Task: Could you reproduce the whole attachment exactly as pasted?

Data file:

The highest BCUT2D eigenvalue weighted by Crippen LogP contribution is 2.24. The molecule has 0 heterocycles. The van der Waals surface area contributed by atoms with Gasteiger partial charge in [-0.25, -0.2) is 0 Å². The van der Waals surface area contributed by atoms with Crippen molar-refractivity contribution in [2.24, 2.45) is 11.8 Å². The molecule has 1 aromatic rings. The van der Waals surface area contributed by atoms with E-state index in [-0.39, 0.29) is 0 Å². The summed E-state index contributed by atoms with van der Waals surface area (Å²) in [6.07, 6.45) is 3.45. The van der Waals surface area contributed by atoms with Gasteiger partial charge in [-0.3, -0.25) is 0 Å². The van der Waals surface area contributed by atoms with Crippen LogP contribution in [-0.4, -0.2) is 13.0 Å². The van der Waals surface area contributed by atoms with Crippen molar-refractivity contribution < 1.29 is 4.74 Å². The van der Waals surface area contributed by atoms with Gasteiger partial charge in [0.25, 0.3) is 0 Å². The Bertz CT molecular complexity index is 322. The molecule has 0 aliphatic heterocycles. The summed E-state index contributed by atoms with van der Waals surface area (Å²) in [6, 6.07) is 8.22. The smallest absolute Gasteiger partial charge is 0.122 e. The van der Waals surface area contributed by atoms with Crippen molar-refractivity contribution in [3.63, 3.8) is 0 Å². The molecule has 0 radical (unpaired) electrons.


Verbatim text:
The highest BCUT2D eigenvalue weighted by Crippen LogP contribution is 2.24. The molecule has 0 heterocycles. The van der Waals surface area contributed by atoms with Gasteiger partial charge in [-0.25, -0.2) is 0 Å². The van der Waals surface area contributed by atoms with Crippen molar-refractivity contribution in [2.24, 2.45) is 11.8 Å². The molecule has 1 aromatic rings. The van der Waals surface area contributed by atoms with E-state index in [-0.39, 0.29) is 0 Å². The summed E-state index contributed by atoms with van der Waals surface area (Å²) in [6.07, 6.45) is 3.45. The van der Waals surface area contributed by atoms with Gasteiger partial charge in [-0.3, -0.25) is 0 Å². The van der Waals surface area contributed by atoms with Crippen LogP contribution in [-0.4, -0.2) is 13.0 Å². The van der Waals surface area contributed by atoms with Crippen molar-refractivity contribution < 1.29 is 4.74 Å². The van der Waals surface area contributed by atoms with Gasteiger partial charge in [0.25, 0.3) is 0 Å². The Bertz CT molecular complexity index is 322. The molecule has 0 aliphatic heterocycles. The summed E-state index contributed by atoms with van der Waals surface area (Å²) in [6, 6.07) is 8.22. The smallest absolute Gasteiger partial charge is 0.122 e. The van der Waals surface area contributed by atoms with Crippen molar-refractivity contribution in [3.63, 3.8) is 0 Å². The molecule has 0 radical (unpaired) electrons.